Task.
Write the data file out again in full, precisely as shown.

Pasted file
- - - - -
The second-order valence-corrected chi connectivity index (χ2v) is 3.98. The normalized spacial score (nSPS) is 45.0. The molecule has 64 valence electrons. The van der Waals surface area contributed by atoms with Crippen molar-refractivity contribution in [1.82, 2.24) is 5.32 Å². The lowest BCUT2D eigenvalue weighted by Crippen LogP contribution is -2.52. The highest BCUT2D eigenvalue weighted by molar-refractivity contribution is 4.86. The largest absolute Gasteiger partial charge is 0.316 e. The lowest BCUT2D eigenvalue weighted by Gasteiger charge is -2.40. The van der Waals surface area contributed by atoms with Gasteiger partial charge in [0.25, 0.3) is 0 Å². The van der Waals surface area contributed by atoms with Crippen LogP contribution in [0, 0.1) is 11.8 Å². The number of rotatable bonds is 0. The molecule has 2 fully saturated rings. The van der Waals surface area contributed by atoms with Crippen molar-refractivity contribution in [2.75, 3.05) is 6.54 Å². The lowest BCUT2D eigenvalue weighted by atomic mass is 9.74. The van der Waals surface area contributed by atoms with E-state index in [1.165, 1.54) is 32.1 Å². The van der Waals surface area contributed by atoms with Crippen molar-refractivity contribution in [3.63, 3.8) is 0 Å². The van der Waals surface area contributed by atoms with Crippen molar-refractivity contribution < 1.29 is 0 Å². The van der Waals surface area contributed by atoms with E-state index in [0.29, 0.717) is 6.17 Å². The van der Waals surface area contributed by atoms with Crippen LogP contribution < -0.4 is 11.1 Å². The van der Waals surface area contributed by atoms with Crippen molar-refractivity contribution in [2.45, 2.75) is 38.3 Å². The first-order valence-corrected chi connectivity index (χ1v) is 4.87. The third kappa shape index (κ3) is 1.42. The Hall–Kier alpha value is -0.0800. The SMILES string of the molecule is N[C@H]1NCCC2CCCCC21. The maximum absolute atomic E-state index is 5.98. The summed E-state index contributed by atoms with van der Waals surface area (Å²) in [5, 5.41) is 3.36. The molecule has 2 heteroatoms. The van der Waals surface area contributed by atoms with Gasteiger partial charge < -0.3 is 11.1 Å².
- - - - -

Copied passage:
The second-order valence-corrected chi connectivity index (χ2v) is 3.98. The normalized spacial score (nSPS) is 45.0. The molecule has 64 valence electrons. The van der Waals surface area contributed by atoms with Crippen molar-refractivity contribution in [1.82, 2.24) is 5.32 Å². The lowest BCUT2D eigenvalue weighted by Crippen LogP contribution is -2.52. The highest BCUT2D eigenvalue weighted by molar-refractivity contribution is 4.86. The largest absolute Gasteiger partial charge is 0.316 e. The lowest BCUT2D eigenvalue weighted by Gasteiger charge is -2.40. The van der Waals surface area contributed by atoms with Gasteiger partial charge in [0.25, 0.3) is 0 Å². The van der Waals surface area contributed by atoms with Crippen LogP contribution in [0, 0.1) is 11.8 Å². The number of rotatable bonds is 0. The molecule has 2 fully saturated rings. The van der Waals surface area contributed by atoms with Crippen molar-refractivity contribution in [2.75, 3.05) is 6.54 Å². The lowest BCUT2D eigenvalue weighted by atomic mass is 9.74. The van der Waals surface area contributed by atoms with E-state index in [1.165, 1.54) is 32.1 Å². The van der Waals surface area contributed by atoms with Crippen molar-refractivity contribution in [3.63, 3.8) is 0 Å². The van der Waals surface area contributed by atoms with Crippen molar-refractivity contribution < 1.29 is 0 Å². The van der Waals surface area contributed by atoms with E-state index in [0.29, 0.717) is 6.17 Å². The van der Waals surface area contributed by atoms with Crippen LogP contribution < -0.4 is 11.1 Å². The van der Waals surface area contributed by atoms with Crippen molar-refractivity contribution in [2.45, 2.75) is 38.3 Å². The first-order valence-corrected chi connectivity index (χ1v) is 4.87. The third kappa shape index (κ3) is 1.42. The Hall–Kier alpha value is -0.0800. The SMILES string of the molecule is N[C@H]1NCCC2CCCCC21. The maximum absolute atomic E-state index is 5.98. The summed E-state index contributed by atoms with van der Waals surface area (Å²) in [5, 5.41) is 3.36. The molecule has 2 heteroatoms. The van der Waals surface area contributed by atoms with Gasteiger partial charge < -0.3 is 11.1 Å².